by Hillery Glasby
I was a first-year PhD student at Ohio University in Athens during spring 2012. It was the last quarter of the academic year, and classes started on March 26–exactly one month after George Zimmerman murdered 17-year-old Trayvon Martin. While Zimmerman remained free, almost arrogant about the murder, the media quickly criminalized Martin. Needless to say, the injustice and frustration loomed over the start of the quarter .
Anyone who knows Athens understands that it is as a blue dot surrounded by a sea of red—the only town in Southeast Ohio with LGBTQ protections. Many students on campus are remarkably politically active, and the community often comes together to support their endeavors, especially when school officials and local police don't. t wasn't long before two student groups came together to organize the "Justice for Trayvon" rally, held Wednesday, March 28, 2012, at 5pm.
I taught first year writing from 4:10-6:30 pm that day, and I felt incredibly torn between my teaching and activism—a familiar feeling. On the second day of class, how could I possibly attend the rally? My heart was heavy, broken for Martin's family and the Black community. I felt rage and despair, and I didn't want to feel my way through these emotions alone. For those of us who are openly political, countercultural, and/or queer, building solidarity on our campus and in local communities is essential for survival and self-care. But, that takes time. Sharing a classroom space with new students can be awkward at first, especially when some of us come to class burdened with the material consequences of discrimination and oppression. How could I begin to process what was(n't) happening with students I had just met, most of whom where cis-het, white, and Christian?
I decided to start our second day of class by talking openly with my students about Trayvon's murder. What did they know? How did they feel? What were people focusing on? What were they ignoring or failing to consider? Some students were well informed while others were clueless. I told them about the rally and explained how compelled I felt to be there. I decided to let them out of class early so I could attend the rally, and I invited them to come along, assuring them participation wasn't mandatory. Many of them had never been to a rally or any kind of demonstration, but every single one of them came with me. As we walked over to College Green—frequently called "the heart of campus"—some of us clustered together; others moved away to hold their own space.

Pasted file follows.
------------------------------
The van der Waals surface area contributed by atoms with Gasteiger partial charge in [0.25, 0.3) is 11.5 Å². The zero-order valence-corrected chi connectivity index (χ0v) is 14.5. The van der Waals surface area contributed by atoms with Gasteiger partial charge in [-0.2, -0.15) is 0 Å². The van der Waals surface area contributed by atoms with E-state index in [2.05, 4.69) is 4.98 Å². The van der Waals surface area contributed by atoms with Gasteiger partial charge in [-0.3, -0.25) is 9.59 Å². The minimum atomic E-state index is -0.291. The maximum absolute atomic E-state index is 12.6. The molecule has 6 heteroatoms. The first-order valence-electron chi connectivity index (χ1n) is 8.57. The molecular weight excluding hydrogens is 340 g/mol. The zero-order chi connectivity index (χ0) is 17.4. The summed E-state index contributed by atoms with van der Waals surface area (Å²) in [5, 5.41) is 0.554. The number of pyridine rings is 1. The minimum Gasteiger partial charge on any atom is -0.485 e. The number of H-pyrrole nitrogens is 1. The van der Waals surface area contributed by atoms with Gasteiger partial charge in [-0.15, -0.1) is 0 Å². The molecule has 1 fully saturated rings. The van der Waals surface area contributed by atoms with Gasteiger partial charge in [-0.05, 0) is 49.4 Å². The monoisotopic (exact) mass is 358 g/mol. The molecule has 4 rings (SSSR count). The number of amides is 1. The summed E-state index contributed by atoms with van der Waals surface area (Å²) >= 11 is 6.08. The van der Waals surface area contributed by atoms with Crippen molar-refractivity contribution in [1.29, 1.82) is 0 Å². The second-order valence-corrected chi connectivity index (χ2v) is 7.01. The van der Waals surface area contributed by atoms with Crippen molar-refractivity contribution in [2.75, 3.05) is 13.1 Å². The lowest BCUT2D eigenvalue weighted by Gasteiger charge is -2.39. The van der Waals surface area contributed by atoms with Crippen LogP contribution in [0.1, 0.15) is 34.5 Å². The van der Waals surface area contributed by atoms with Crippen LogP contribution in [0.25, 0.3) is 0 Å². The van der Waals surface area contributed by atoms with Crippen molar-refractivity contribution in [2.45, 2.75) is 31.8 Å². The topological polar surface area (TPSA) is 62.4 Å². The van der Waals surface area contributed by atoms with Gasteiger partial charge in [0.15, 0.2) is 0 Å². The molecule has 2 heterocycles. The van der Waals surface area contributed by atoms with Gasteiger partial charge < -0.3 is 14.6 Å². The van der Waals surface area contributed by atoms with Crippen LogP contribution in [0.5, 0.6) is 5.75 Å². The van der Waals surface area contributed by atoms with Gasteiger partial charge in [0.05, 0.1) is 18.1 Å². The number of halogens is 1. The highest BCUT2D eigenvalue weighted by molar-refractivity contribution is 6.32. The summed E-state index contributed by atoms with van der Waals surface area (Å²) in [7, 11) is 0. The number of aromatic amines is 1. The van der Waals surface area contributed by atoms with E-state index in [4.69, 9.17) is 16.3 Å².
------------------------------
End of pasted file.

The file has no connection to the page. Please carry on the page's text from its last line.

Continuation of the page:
Although it was touching to attend the event with my class, it was too early in the quarter to feel connected to any of them. We hadn't bonded as a group, and I was still unfamiliar to them. Attending a rally and march with students I didn't know yet was moving but disorienting. It is the only rally I've been to without a friend or partner by my side. I remember standing there, listening to the speakers with tears rolling down my cheeks, under the watchful eyes of my students. They moved closer to each other, but not to me; I appreciated and needed that space. After the rally, some of us remained to march around campus and down Court Street: No justice, no peace!
The rally set an anti-racist tone for our class, fostering a unique and sustained way of talking about injustice and activism. These students seemed more invested in the case and anti-Blackness than those in the other section of the same course I was teaching, likely because they had become a more active part of something significant. They wanted to talk about it, so we regularly started class by catching each other up on the latest news and responses to Trayvon's murder and the neglect of the police force to take action against Zimmerman. We witnessed the start of Black Lives Matter, and we discussed the ways Trayvon and other young Black men were depicted in the media and in our daily conversations with friends and family. Trayvon tied us together and increased our political involvement on campus.